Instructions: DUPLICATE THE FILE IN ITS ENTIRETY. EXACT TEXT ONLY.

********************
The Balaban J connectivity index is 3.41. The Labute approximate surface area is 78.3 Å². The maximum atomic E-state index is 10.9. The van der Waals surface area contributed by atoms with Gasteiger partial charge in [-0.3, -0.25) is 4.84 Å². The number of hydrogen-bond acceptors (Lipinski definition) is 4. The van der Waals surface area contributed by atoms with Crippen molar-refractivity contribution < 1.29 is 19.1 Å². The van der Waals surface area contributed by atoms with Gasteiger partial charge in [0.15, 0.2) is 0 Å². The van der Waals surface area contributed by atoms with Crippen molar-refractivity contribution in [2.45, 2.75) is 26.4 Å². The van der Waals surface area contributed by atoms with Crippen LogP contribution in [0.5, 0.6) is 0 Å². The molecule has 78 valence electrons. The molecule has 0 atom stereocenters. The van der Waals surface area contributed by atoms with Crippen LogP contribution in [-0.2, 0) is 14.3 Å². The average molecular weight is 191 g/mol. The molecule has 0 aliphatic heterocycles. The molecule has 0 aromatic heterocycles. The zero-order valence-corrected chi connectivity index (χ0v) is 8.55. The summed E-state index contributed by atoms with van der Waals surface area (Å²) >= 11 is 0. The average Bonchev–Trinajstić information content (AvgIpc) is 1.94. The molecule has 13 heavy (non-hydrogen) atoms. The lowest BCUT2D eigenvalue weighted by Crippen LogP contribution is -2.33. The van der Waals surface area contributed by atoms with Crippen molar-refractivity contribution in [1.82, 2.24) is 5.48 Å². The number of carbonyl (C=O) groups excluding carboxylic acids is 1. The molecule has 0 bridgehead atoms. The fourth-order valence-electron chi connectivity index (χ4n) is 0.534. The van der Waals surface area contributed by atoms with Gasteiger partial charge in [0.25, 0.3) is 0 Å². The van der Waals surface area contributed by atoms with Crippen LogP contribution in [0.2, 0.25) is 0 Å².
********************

The Balaban J connectivity index is 3.41. The Labute approximate surface area is 78.3 Å². The maximum atomic E-state index is 10.9. The van der Waals surface area contributed by atoms with Gasteiger partial charge in [-0.3, -0.25) is 4.84 Å². The number of hydrogen-bond acceptors (Lipinski definition) is 4. The van der Waals surface area contributed by atoms with Crippen molar-refractivity contribution < 1.29 is 19.1 Å². The van der Waals surface area contributed by atoms with Gasteiger partial charge in [0.15, 0.2) is 0 Å². The van der Waals surface area contributed by atoms with Crippen molar-refractivity contribution in [2.45, 2.75) is 26.4 Å². The van der Waals surface area contributed by atoms with Crippen LogP contribution in [0.5, 0.6) is 0 Å². The molecule has 78 valence electrons. The molecule has 0 atom stereocenters. The van der Waals surface area contributed by atoms with Crippen LogP contribution in [-0.2, 0) is 14.3 Å². The average molecular weight is 191 g/mol. The molecule has 0 aliphatic heterocycles. The molecule has 0 aromatic heterocycles. The zero-order valence-corrected chi connectivity index (χ0v) is 8.55. The summed E-state index contributed by atoms with van der Waals surface area (Å²) >= 11 is 0. The average Bonchev–Trinajstić information content (AvgIpc) is 1.94. The molecule has 13 heavy (non-hydrogen) atoms. The lowest BCUT2D eigenvalue weighted by Crippen LogP contribution is -2.33. The van der Waals surface area contributed by atoms with Crippen molar-refractivity contribution in [1.82, 2.24) is 5.48 Å². The number of carbonyl (C=O) groups excluding carboxylic acids is 1. The molecule has 0 bridgehead atoms. The fourth-order valence-electron chi connectivity index (χ4n) is 0.534. The van der Waals surface area contributed by atoms with Gasteiger partial charge in [0.25, 0.3) is 0 Å². The van der Waals surface area contributed by atoms with Crippen LogP contribution in [0.2, 0.25) is 0 Å².